Stormwater discharges associated with construction activities, such as clearing, grading, or excavating, that disturb one acre or more must obtain permit coverage under the AZPDES Construction General Permit. Permit coverage also is required for construction activities that will disturb less than one acre of land but the project is part of a larger common plan of development or sale and the entire project will ultimately disturb one or more acres. As part of permit coverage, a Stormwater Pollution Prevention Plan (SWPPP) must be prepared and implemented before ground disturbance begins. The Construction General Permit, SWPPP checklist, and associated forms are available on the Construction General Permit (CGP) page.

If pesticides and herbicides will be applied over or near U.S. waters, then AZPDES permit coverage may be required. ADEQ has issued the Pesticide General Permit for discharges from the application of pesticides or herbicides on and near U.S. waters. ADEQ's permit is based on EPA's pesticides general permit. For more information, please visit the Pesticide General Permit (PGP) page.

Renewable energy projects are not currently a sector recognized as needing coverage under the Multi-Sector General Permit. Certain activities, such as cleaning mirrors or photovoltaic panels, subterranean dewatering, and well development, that create discharges having the potential to reach waters of the U.S. may require AZPDES permit coverage.

ADEQ issues a De Minimis General Permit (DMGP), which is designed to cover specified types of discharges that:

  • Meet the applicable Surface Water Quality Standards;
  • Are generally of limited flow and/or frequency;
  • Are managed using appropriate best management practices;
  • Do not last continuously for longer than 30 days unless otherwise approved in advance by ADEQ.

For more information, please visit the De Minimis General Permit (DMGP) page.

Section 401/404 Clean Water Act (CWA) Permits

If project activities occur inside the Ordinary High Water Mark of any water of the U.S., then a CWA section 404 permit (a.k.a. dredge and fill) from the U.S. Army Corps of Engineers may be required. If a 404 permit (or any other federal permit) is required for the project, a state-issued CWA section 401 certification of the permit may be required to ensure that the permitted activities will not result in a violation of Arizona’s surface water quality standards. For more information, please visit the Clean Water Act (CWA) 401 Water Quality Certification Program page.

Drinking Water

Drinking water to support a workforce may be subject to regulation. A water system that has at least fifteen service connections or regularly serves an average of at least twenty-five individuals daily at least 60 days out of the year must comply with state drinking water regulations. As part of the regulatory requirements, an applicant for a new drinking water system, or for modifying an existing system, must submit plans for review and approval before construction begins. Future drinking water systems may require that ADEQ approve the source water as a drinking water source. Also, ADEQ may need to evaluate and approve an Elementary Business Plan to ensure that the water system has and can maintain adequate technical, managerial, and financial capabilities to consistently provide safe drinking water. For more information, please visit the Safe Drinking Water page.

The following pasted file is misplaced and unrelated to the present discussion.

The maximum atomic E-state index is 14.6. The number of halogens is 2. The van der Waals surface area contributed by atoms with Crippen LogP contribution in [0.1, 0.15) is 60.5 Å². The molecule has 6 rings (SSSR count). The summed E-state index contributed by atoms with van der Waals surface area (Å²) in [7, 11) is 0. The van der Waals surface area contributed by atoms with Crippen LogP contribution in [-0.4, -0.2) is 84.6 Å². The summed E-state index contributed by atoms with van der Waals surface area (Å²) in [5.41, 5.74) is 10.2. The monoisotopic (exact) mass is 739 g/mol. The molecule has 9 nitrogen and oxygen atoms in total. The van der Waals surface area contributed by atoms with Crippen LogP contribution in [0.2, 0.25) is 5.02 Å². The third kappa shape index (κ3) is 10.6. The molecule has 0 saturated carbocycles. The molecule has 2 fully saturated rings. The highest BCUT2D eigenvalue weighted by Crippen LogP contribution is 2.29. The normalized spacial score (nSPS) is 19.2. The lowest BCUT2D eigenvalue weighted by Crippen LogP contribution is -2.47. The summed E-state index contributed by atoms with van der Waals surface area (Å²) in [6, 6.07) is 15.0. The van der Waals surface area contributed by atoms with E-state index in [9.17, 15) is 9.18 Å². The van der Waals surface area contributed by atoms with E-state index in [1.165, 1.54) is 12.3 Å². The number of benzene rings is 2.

ADEQ has delegated permitting and enforcement responsibilities of state rules for drinking water systems to some counties, meaning the owner of the water system contacts the county where the project is located for drinking water approvals, except when a government entity is the owner or applicant. Information for the delegated counties is available at:

Aquifer Protection Program

Facilities that discharge (i.e., add a pollutant either directly to an aquifer, to the land surface or the vadose zone in such a manner that there is a reasonable probability that the pollutant will reach an aquifer) generally must obtain an Aquifer Protection Permit (APP). Discharging facilities, such as blow down cooling towers and evaporation ponds may require an APP. ADEQ offers individual and general permits. If a facility cannot meet the rule requirements for a general permit, then an individual APP is required. Also, both the individual and general APPs establish specified closure requirements. For more informatiuon, please visit the Aquifer Protection Permit (APP) Program page.

Wastewater treatment facilities for a workforce, including on-site treatment facilities, require an APP. A general APP is available for most sewage collection systems and on-site systems (septic) that have a design flow less than 24,000 gallons per day. ADEQ has delegated permitting and enforcement responsibilities for general permits regarding septic/wastewater and wastewater treatment facilities to Arizona counties, meaning the owner of the wastewater treatment facility contacts the county where the project is located for approvals, except when a government entity is the owner or applicant. Information for the delegated counties is available on the Application Submittal Locations for Select Water Quality Division Reviews, Approvals, and Permits page.